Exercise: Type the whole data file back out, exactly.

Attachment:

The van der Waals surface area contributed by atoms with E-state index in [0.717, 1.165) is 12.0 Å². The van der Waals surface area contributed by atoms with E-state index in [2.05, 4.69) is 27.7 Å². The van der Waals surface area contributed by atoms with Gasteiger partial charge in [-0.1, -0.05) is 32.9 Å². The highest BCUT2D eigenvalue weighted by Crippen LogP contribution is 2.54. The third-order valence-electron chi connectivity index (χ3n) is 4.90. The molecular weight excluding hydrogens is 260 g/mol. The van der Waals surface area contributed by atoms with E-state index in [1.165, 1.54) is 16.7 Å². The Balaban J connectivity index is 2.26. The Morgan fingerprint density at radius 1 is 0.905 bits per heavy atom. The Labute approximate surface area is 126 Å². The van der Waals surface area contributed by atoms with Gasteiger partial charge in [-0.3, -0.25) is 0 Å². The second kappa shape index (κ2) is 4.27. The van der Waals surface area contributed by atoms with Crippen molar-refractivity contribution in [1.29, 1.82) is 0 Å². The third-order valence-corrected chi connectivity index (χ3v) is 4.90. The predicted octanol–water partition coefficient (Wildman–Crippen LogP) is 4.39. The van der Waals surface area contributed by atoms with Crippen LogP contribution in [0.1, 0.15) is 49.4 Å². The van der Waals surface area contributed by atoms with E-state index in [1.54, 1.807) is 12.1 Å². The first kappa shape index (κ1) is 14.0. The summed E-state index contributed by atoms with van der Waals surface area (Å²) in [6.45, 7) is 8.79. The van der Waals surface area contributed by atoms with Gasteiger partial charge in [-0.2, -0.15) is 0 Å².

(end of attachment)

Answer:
The van der Waals surface area contributed by atoms with E-state index in [0.717, 1.165) is 12.0 Å². The van der Waals surface area contributed by atoms with E-state index in [2.05, 4.69) is 27.7 Å². The van der Waals surface area contributed by atoms with Gasteiger partial charge in [-0.1, -0.05) is 32.9 Å². The highest BCUT2D eigenvalue weighted by Crippen LogP contribution is 2.54. The third-order valence-electron chi connectivity index (χ3n) is 4.90. The molecular weight excluding hydrogens is 260 g/mol. The van der Waals surface area contributed by atoms with E-state index in [1.165, 1.54) is 16.7 Å². The Balaban J connectivity index is 2.26. The Morgan fingerprint density at radius 1 is 0.905 bits per heavy atom. The Labute approximate surface area is 126 Å². The van der Waals surface area contributed by atoms with Gasteiger partial charge in [-0.3, -0.25) is 0 Å². The second kappa shape index (κ2) is 4.27. The van der Waals surface area contributed by atoms with Crippen molar-refractivity contribution in [1.29, 1.82) is 0 Å². The third-order valence-corrected chi connectivity index (χ3v) is 4.90. The predicted octanol–water partition coefficient (Wildman–Crippen LogP) is 4.39. The van der Waals surface area contributed by atoms with Crippen LogP contribution in [0.1, 0.15) is 49.4 Å². The van der Waals surface area contributed by atoms with E-state index in [1.54, 1.807) is 12.1 Å². The first kappa shape index (κ1) is 14.0. The summed E-state index contributed by atoms with van der Waals surface area (Å²) in [6.45, 7) is 8.79. The van der Waals surface area contributed by atoms with Gasteiger partial charge in [-0.2, -0.15) is 0 Å².